‘Safe House’ Episode 4 review

Never mind gorgeously bleak cinematography, a heavy air of suspense and some of Britain’s best acting talent filling out the cast; TV thrillers live and die on their stories – in particular, the ending.

Without a plausible explanation for the mysteries built up in preceding weeks and a satisfying emotional finale, viewers are entitled to feel disappointed.

This is where Safe House falls down. The materials used in construction were good, but they’ve been put together poorly. It’s difficult to know whether to blame the builders, the architect or the developers, but something has gone sadly awry. The explanations are inadequate and the climax is a confused mess, washing away any investment in the characters like last night’s bathwater. This is disappointment on an industrial scale.

Safe House

After much speculation, the actions of psychotic and wannabe roadie for The Band Michael Collersdale (Peter Fernandino) turn out to have no connection with the earlier murder of Susan Reynolds. The sole motive for his campaign of destruction is to gain custody of Joe Blackwell, who is secretly his son. Having tracked the Blackwells down to the Lake District, the hirsute hitman smacks seven bells of shit out of Sam and kidnaps Joe (Max True), raving about the wonderful new life in Spain they’re going to have.

His driving, however, is as out-of-control as his attitude towards parenting. They haven’t even made it out of the postcode before the car smashes into a dry stone wall. There’s a long, wannabe-Nordic-noir moment of tranquillity, all tinkly piano notes and shots of berries growing on trees, then Collersdale is dragging Joe off down the scree towards the lakeside.

Safe House Christopher Eccleston

Happily, heroic Robert (Christopher Eccleston) has arrived – as has friend and former colleague DCI Mark Maxwell (Paterson Joseph) along with some police snipers. While the marksmen take aim, Robert stumbles after Collersdale, encouraging the whiskered loon to give up.

‘I just want to take care of you,’ Collersdale blubbers to his son, but Robert’s persuasive pleas have hit home. He allows Robert to take Joe, but Maxwell has already decided on his course of action. Collersdale’s brain is blown out by a sniper’s bullet. Joe is horrified but unharmed, and the Blackwells – freed from their torment but in sore need of some family counselling to wash away the ocean of bullshit they’ve fed each other – return home.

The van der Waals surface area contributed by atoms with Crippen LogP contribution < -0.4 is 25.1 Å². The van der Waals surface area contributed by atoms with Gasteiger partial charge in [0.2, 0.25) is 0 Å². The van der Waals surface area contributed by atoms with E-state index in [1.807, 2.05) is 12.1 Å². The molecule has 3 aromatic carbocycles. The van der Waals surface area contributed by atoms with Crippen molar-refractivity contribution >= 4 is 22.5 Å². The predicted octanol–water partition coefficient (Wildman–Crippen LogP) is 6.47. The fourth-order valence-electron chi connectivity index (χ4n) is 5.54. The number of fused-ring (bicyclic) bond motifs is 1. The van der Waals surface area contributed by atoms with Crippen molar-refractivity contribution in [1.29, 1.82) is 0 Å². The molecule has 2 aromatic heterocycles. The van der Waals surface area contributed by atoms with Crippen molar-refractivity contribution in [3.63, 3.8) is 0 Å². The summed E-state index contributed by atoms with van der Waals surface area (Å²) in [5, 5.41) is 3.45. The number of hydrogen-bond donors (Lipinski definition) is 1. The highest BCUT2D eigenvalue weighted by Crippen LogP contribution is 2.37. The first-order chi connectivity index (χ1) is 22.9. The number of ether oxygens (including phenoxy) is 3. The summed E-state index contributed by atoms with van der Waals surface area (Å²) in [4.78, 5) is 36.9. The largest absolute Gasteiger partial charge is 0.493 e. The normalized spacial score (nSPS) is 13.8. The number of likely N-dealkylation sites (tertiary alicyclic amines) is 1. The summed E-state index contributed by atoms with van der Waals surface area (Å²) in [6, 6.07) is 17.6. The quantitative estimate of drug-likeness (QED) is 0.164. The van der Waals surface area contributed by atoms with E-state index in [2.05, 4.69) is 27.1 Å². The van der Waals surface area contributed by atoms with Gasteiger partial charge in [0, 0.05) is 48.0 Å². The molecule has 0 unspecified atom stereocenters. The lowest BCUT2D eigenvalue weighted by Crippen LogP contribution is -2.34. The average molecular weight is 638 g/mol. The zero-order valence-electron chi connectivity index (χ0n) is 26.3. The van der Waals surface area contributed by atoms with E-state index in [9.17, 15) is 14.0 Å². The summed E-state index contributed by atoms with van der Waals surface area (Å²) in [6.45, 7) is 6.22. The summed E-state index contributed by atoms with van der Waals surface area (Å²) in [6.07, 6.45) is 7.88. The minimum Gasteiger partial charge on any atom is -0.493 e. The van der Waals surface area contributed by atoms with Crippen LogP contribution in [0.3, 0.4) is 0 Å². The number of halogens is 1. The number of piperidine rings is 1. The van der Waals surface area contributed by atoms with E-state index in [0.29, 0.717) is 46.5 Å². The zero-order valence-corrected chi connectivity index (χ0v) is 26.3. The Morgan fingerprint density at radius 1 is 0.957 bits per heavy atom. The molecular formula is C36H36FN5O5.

Maxwell’s executioner-like behaviour is just another example of what’s been abundantly clear for weeks: he’s even more demented than Collersdale. It was him who ordered the death of Susan Reynolds, not her hoodlum husband Eddie. Robert works out the truth after the gangster advises him: ‘It’s the ones you love … you stop looking.’

Safe House

The exact reasons for Maxwell’s betrayal are unclear (it is attributed variously to protecting himself, protecting Robert and even protecting Susan herself – the classic sociopath’s argument that killing someone is beneficial to them) but this muddy lack of clarity is entirely in keeping with a part written with an astonishing lack of logic. It’s no wonder Paterson Joseph has played him with cartoonish foreboding: there’s no point trying for realism when your character is as convincing as a rubber dinosaur in 1970s Doctor Who.

The deranged detective goes full tonto at the end, pulling a gun on Robert and goading him about Susan. ‘You took her from me, just like you took Katy,’ he says – although the latter part of this remark is never fully explained. ‘You sucked them in with your righteousness.’ Perplexing and implausible to the last, Maxwell then proceeds to shoot out only Robert’s car tyres, leaving his onetime subordinate alive with a final valediction: ‘Walk home to that nice clean life I gave you, and ask Katy what’s right or what’s wrong.’

What’s wrong is that Safe House has dribbled to an end without providing suitable answers or a decent conclusion.


Aired at 9pm on Monday 11 May 2015 on ITV.

> Order Safe House on DVD on Amazon.

What did you think of this week’s episode? Let us know below…

> Follow David Lewis on Twitter.

  • Dr Michael Eisenberg

    David, Thank you for the recap. I agree, 2 stars. It seems to me that in an attempt to make TV scripts more elaborate and like a novel the writers leave inexplicable gaps and holes. It happens in American TV all the time. I’m not sure which is better. Simple and sensible or abstract and confounding.